EB-5 Loses in Washington Again, This Time in the D.C. Circuit Court

By David North on July 12, 2021

Those backing the controversial EB-5 (immigrant investor) program lost another battle in Washington Friday, this time in a unanimous decision by three judges on the D.C. Circuit Court of Appeals. (On June 30, in an unrelated action, Congress allowed the authorization of the main part of the program to lapse.)

The judges confirmed a lower court ruling that family members of investors must be counted against the 10,000/year annual ceiling for these visas. The industry was represented by prominent EB-5 lawyer Ira J. Kurzbaum, a Florida attorney who was aided by an amicus brief filed by the libertarian Cato Institute.

They argued that only investors, not investors’ family members should be counted against the congressionally mandated ceiling. Family members had been counted in the past. If the industry had won (and were the EB-5 program to be re-authorized), the industry would have secured a (highly theoretical) tripling of its size to as much as 30,000, since there are usually 2.5 to 3.0 visas allocated to each investment.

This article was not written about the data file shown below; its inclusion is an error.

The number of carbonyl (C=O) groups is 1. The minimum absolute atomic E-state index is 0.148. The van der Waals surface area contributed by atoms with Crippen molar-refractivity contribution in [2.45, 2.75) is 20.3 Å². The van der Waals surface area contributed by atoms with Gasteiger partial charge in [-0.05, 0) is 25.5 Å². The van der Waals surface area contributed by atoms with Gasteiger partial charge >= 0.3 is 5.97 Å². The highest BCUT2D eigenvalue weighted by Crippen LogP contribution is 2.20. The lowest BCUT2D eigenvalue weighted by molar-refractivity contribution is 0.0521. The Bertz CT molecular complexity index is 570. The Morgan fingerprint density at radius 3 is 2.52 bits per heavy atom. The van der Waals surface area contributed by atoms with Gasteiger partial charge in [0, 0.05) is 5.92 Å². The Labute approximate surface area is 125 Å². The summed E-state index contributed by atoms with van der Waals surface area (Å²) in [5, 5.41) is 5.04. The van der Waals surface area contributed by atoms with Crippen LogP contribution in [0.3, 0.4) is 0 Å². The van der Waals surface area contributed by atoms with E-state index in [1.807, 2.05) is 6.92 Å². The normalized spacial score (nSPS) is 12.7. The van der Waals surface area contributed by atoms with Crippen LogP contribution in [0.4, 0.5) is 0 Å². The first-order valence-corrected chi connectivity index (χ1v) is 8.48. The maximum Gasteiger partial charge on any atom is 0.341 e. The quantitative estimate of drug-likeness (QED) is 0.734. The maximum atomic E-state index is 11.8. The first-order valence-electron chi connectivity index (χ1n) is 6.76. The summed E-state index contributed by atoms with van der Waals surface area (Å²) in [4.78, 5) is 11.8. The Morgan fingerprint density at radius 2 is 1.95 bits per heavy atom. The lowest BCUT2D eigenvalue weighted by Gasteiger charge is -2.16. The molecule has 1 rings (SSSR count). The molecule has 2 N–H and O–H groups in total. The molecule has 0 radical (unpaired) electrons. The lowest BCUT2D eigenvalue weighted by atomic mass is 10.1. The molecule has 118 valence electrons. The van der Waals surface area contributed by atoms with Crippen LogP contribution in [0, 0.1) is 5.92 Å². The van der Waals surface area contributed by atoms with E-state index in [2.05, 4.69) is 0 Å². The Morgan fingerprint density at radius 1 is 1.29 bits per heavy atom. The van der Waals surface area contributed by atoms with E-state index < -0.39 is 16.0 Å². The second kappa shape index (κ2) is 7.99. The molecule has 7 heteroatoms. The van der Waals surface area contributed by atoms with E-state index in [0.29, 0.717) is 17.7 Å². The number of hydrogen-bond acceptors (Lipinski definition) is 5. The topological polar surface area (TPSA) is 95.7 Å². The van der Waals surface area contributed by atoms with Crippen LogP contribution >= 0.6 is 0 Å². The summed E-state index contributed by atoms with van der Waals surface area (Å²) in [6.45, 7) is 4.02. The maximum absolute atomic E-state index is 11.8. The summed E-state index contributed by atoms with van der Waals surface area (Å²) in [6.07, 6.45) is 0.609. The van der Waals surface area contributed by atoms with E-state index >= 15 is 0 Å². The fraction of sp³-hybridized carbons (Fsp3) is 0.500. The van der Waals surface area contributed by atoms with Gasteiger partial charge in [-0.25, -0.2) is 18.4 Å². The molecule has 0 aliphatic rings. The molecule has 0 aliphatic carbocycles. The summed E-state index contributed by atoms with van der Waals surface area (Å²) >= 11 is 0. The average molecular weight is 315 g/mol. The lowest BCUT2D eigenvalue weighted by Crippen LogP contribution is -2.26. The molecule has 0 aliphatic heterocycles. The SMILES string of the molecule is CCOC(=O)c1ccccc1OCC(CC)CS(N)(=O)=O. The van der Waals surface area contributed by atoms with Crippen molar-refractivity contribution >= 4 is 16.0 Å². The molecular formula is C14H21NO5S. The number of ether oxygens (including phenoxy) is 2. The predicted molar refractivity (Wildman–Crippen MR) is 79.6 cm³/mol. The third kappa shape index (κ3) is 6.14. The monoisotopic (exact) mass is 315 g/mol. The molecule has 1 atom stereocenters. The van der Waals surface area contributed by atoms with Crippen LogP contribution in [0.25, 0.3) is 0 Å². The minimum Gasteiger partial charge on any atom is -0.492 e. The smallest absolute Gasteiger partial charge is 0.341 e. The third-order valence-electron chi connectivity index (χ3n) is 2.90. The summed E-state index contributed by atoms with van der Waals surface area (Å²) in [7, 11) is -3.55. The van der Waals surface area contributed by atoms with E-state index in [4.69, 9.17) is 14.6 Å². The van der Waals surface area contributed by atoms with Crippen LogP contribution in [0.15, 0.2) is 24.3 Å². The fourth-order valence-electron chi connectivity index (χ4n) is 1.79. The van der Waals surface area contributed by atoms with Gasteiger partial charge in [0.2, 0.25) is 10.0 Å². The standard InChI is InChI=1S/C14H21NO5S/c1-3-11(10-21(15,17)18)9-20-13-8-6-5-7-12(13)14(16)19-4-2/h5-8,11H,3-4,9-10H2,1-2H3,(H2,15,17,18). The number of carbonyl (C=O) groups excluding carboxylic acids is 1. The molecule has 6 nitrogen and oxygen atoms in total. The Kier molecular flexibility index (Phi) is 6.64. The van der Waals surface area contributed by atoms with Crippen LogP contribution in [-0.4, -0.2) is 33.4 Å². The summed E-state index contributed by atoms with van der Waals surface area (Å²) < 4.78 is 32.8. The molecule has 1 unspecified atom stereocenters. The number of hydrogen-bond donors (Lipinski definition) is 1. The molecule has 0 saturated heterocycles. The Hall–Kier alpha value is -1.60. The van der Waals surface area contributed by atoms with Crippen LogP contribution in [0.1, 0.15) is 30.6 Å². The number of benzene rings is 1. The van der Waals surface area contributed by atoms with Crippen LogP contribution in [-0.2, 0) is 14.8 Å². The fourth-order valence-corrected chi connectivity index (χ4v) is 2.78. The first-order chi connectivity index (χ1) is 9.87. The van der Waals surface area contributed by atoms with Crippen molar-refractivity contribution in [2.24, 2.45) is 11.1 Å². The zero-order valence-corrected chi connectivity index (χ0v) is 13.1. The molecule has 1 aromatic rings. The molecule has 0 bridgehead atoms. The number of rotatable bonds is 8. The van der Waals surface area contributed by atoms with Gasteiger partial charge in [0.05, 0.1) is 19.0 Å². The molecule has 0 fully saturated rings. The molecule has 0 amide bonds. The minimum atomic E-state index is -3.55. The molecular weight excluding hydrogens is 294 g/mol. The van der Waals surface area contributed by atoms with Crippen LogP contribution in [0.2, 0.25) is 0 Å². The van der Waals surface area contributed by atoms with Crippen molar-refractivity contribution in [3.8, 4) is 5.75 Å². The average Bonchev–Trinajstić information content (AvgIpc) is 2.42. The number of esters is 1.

A Law360 report on the ruling, as is the unfortunate norm in media coverage, failed to mention that the 10,000 vs. 30,000 conversation about EB-5 visas is totally out of touch with reality, as fewer than nine — not 9,000, nine — applications for the program have been filed in the first three months of this fiscal year. That trend, if extended for the full fiscal year, would mean that the program’s potential size has been reduced by 99 percent.

The EB-5 program called for investments of at least $900,000 in the pooled assets part of the program. A family making such an investment then, after a passage of time, got green cards for both parents and for children then under 21. In earlier years, the ante was $500,000.

In addition to the initial investment, which was to be repaid if all went well, the investor was, in fact, making a payment of equal size to big-city developers, because of the opportunity cost losses caused by the low interest rates paid by American middlemen, as we noted recently.